No, don’t worry, we’re not going to make you explain the difference between proper, improper and mixed fractions. It’s actually far simpler than the days of GCSE maths!
Fractional shares mean you don’t have to buy one whole share of a company. Instead, you can buy part of a share – so you could spend as little as £2 on McDonald's shares, for example.
The Shares app allows you to buy fractional shares of stocks automatically, so you can specify how much you want to spend in terms of money value rather than the number of shares.
Advantages of fractional shares
There are two main benefits of fractional shares:
Fractional shares pay dividends
Yes, dividends are still paid out on fractional shares, providing the stock purchased pays dividends. A dividend is a payment made to you for simply owning a stock. Just keep in mind that the dividend payment received is relative to the amount of shares owned.
Fractional shares also let you diversify your portfolio by not placing all your eggs in one basket. It’s often safer to spread five £10 investments across the stock market than putting £50 straight into one stock. Fractional shares help you do this.
It’s also quite nice for the next time you’re out with friends and you want to show off how many investments you have! 😉
Remember though, you can’t technically call yourself a shareholder in a company until you own at least one share.
Disadvantages of fractional shares
As with all investing, buying fractional shares can come with some disadvantages if you aren't careful.
Here are some things to watch out for:
New investors typically gravitate towards fractional shares, and typically, it's newer investors who can be more reckless with money. Make sure when buying fractional shares you aren't being reckless, and to check if buying them aligns with your investing goals.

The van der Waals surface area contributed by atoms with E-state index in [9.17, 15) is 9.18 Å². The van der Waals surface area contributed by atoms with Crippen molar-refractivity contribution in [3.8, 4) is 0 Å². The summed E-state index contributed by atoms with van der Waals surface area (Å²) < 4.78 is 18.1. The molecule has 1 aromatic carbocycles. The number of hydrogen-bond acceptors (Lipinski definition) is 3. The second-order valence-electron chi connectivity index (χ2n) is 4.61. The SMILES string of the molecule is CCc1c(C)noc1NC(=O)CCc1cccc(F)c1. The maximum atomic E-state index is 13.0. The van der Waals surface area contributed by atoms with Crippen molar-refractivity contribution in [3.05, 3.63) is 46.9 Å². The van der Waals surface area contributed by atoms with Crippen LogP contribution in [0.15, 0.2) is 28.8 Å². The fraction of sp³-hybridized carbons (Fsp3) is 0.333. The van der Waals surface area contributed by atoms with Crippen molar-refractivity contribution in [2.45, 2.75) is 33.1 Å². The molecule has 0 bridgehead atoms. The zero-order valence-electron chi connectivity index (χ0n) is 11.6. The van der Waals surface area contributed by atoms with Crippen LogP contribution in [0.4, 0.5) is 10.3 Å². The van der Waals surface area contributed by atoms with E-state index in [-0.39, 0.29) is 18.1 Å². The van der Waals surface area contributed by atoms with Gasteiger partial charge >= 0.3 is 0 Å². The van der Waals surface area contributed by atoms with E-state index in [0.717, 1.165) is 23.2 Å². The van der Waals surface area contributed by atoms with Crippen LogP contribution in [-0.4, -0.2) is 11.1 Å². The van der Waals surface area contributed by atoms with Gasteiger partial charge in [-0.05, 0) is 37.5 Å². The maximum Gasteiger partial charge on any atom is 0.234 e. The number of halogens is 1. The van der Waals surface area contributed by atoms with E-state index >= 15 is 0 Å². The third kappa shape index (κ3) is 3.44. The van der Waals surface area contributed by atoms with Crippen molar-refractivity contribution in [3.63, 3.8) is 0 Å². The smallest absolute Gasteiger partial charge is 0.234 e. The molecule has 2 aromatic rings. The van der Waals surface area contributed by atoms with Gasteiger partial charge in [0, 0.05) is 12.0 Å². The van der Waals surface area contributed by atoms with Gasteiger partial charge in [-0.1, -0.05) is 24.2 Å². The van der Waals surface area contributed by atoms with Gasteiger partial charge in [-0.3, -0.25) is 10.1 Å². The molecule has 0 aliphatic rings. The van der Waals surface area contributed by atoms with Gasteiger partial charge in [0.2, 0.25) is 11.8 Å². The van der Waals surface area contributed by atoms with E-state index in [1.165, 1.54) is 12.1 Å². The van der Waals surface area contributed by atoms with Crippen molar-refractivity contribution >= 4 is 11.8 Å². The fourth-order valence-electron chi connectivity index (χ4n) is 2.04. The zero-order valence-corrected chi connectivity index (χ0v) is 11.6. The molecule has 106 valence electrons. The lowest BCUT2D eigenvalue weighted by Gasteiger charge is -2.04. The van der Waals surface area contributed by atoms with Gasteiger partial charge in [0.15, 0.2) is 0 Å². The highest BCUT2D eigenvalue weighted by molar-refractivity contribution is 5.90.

Companies with high share prices may see their prices inflated due to all the retail investors who can now buy their shares. This can overvalue a company, arguably making it a bad investment.
Owning a very small fraction of a share, may result in you not getting your dividend. If the amount is so small, it costs the stockbroker more to pay out than what it's worth, the chances are you won't receive it. Just double-check a stockbrokers T's and C's before committing to a fractional share!
Normally, shares are issued by companies and are tradable on the stock exchange. With fractional shares, it is a little different – the fractional bits of shares only exist in the records of your particular custodian. This has a few drawbacks:
They aren’t transferable. If you want to move your account to another provider (we hope that you don't!), you will have to sell your fractional shares for cash and move the cash to a new provider.
Take care in distressed market conditions. In normal market conditions the price you trade a fractional at is the same as that of a whole share on the stock exchange. However, there is no guarantee this will work in distressed market conditions, and you may get a worse price whether buying or selling.
If the custodian fails, you will likely be a creditor of the custodian. While it's expected that the investor compensation scheme will cover this up to a limit, this may create delays in getting your money back.
While some providers out there are offering fractional shares in an ISA, it is not clear that this is allowed by HMRC and there is a risk of the whole ISA being invalidated because of the presence of fractional shares.
So, now you know what fractional shares are, their advantages and what to watch out for!
As with all investing, your capital is at risk.
Shares is a trading name of Shares App ltd. Shares App Ltd is an appointed representative of RiskSave Technologies Ltd, which is authorised and regulated by the Financial Conduct Authority.